The rig will be a simple mast head sloop with roller furling jib and slab reefed main. It will be fitted with a removable internal headstay and runners to further support the mast and carry a storm staysail.
Sails will not be supplied with the boat, but several pre-tested packages will be available from one or more sailmakers at advantageous prices. It is intended that the base boat, plus working and storm sails, will come in under the US$200,000 target price.
The interior will be simple, quite traditional (because it works), designed to be safe and comfortable offshore, and likely be fabricated by a mass production furniture maker, probably from plywood covered with white Formica or something like that. There will be very few drawers and some lockers may even be closed with zippered fabric doors.
I hope that we will be able to afford some CNC cut and mass-spray-varnished wood trim to give her that classic Herreshoff style interior look that is so much more pleasant to live in than the dark wood cave that one sees so much of.
This is a mass production boat because that’s the only way we can hit our reliability targets at this price. So the hull will be solid fiberglass below the waterline and cored above, with scantlings strong enough to withstand years of hard use at sea and the inevitable groundings that happen in cruising.
The boat will be equipped with the best gear money can buy installed to the highest standards. She will have everything that you need to sail around the world—great deck gear, reliable engine, bullet proof rig, vane steering—and not much else: no shore power, no refrigeration, no electronics. Before you head off round the world, pick up two hand held GPSs (one spare).
Want shore power, refrigeration, solar panels and/or a fancy plotter? Go for it. The boat will be designed with a spacious equipment bay where you can install stuff to your heart’s content. There will be extra breakers on the panel and hard points in the hull for extra sea-cocks. Cable running will be easy in large builder-installed conduits with messenger lines. There will be a well insulated icebox that can easily have refrigeration added.
This reflects one of the fundamental design focuses: the builder will provide the base infrastructure that would be difficult and/or expensive for an owner to install, like a super strong equipment mounting arch, but the owner installs all the bits and pieces like solar panels and wind generator.
But don’t make the mistake of thinking that you will have to spend months installing stuff before you go cruising. Like I said above, the boat will come with everything you need. In fact, you might even have a better time cruising if you don’t fill her up with a bunch of expensive gear to satisfy your wants.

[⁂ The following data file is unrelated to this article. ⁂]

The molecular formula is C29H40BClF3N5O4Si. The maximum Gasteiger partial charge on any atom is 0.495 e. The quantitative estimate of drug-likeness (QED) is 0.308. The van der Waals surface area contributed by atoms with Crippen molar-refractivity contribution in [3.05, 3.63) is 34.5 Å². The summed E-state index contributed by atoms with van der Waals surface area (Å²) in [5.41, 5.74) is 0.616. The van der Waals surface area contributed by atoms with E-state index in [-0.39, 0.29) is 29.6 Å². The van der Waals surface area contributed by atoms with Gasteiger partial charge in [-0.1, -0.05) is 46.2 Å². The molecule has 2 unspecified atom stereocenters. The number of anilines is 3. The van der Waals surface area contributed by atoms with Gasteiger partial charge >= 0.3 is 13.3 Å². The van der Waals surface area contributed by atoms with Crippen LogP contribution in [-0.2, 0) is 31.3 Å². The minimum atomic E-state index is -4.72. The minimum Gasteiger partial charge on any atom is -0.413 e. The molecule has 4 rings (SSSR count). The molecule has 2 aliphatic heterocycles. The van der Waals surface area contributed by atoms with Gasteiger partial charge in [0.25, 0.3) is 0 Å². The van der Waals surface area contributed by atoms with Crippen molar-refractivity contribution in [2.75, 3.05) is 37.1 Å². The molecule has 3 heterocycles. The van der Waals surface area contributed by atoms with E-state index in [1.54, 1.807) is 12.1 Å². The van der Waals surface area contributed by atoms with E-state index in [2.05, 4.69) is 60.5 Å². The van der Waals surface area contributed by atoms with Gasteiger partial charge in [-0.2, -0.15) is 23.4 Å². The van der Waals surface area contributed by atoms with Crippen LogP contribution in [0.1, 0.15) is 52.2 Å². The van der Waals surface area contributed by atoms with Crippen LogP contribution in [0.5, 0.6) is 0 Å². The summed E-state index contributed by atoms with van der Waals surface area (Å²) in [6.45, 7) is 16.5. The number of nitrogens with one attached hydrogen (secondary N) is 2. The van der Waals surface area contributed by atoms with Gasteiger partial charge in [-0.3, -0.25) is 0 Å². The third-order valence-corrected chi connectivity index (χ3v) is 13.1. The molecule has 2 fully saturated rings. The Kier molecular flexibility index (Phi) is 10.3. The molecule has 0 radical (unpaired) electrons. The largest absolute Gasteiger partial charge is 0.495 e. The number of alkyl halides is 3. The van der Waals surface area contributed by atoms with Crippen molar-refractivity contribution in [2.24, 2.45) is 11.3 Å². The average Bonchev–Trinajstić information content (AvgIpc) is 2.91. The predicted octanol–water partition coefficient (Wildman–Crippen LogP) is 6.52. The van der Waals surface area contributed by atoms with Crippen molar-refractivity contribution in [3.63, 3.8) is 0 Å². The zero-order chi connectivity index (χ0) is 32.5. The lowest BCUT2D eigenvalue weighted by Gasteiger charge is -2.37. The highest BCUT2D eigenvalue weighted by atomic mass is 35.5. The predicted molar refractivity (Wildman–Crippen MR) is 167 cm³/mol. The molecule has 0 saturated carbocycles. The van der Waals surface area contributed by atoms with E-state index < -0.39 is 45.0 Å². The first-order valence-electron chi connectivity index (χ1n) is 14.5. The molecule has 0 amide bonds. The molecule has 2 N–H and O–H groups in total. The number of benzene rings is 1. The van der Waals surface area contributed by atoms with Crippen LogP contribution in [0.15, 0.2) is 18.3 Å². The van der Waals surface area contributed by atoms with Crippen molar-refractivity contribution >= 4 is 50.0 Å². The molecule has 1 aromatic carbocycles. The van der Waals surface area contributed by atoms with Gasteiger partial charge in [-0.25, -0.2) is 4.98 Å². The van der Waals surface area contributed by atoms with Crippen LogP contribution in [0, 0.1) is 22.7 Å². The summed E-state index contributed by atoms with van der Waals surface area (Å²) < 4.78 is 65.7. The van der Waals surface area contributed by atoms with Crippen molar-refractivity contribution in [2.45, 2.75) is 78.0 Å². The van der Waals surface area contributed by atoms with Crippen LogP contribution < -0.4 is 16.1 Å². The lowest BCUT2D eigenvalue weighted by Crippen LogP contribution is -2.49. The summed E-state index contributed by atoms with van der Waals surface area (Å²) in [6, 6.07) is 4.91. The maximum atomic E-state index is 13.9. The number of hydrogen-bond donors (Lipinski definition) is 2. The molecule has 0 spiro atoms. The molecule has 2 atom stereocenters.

Every detail of the boat will be exhaustively tested by experienced offshore sailors during a prototype phase that will last at least three months and involve several ocean crossings. After that the production boat specification will be frozen. There will be no options, none, zero, zip. However, you will be able to order the boat in any colour you want…as long as it’s white.
Seriously, this is the only way for the builder to hit the price point, make a fair profit, and build a reliable boat that can cross oceans right out of the box without years of debugging and frustration.
The Adventure 40 is all about reliability and safety. There will be no funky experimental hull form, or high-tech deep bulb keel. The only gear on the boat will be stuff that has been around and in general use on offshore boats for at least a decade and twenty years would be better.
There will be no un-stayed carbon mast, no hybrid diesel electric drive, no lithium-ion batteries, no fuel cells and no composting toilets. If you want to experiment with new technologies and be a developer, that’s great, but it’s not what the Adventure 40 is about.
There will be no dealers. Marketing will continue to be via this site and sales will be direct with the builder. Over time, a network of Adventure 40 Commissioning Companies will spring up, many of whom will specialize in installing pre-designed packages of gear into the boats. The builder will keep a web site listing of these companies and owners will be able to rate and comment on their experience with them there.
Thanks so much to all of you who have contributed so much to this project in the comments and face to face. I had no idea what I was starting some 28 months ago when I first broached the idea. It’s been great and I have really enjoyed it.
We have published this post with the comments closed.
But that’s not to say that you should not comment. Far from it. Input from you is at the core of what has made the Adventure 40 great. So if you have something to add, or a question, please comment on the appropriate post (chapter) that covers that subject.
To make that easy, I have linked this post heavily (look for underlined text and titles in this post to find the right chapter).
One other thing, please, please, read the linked post and the thread of comments before commenting to make sure you are not asking a question that has already been asked and answered, or are making a point that has already been done to death.
And please do not write to me directly to make your point or ask your question. I believe that this should be, as it has been from the beginning, a completely open process that everyone can see. I will simply not answer emails that should be comments.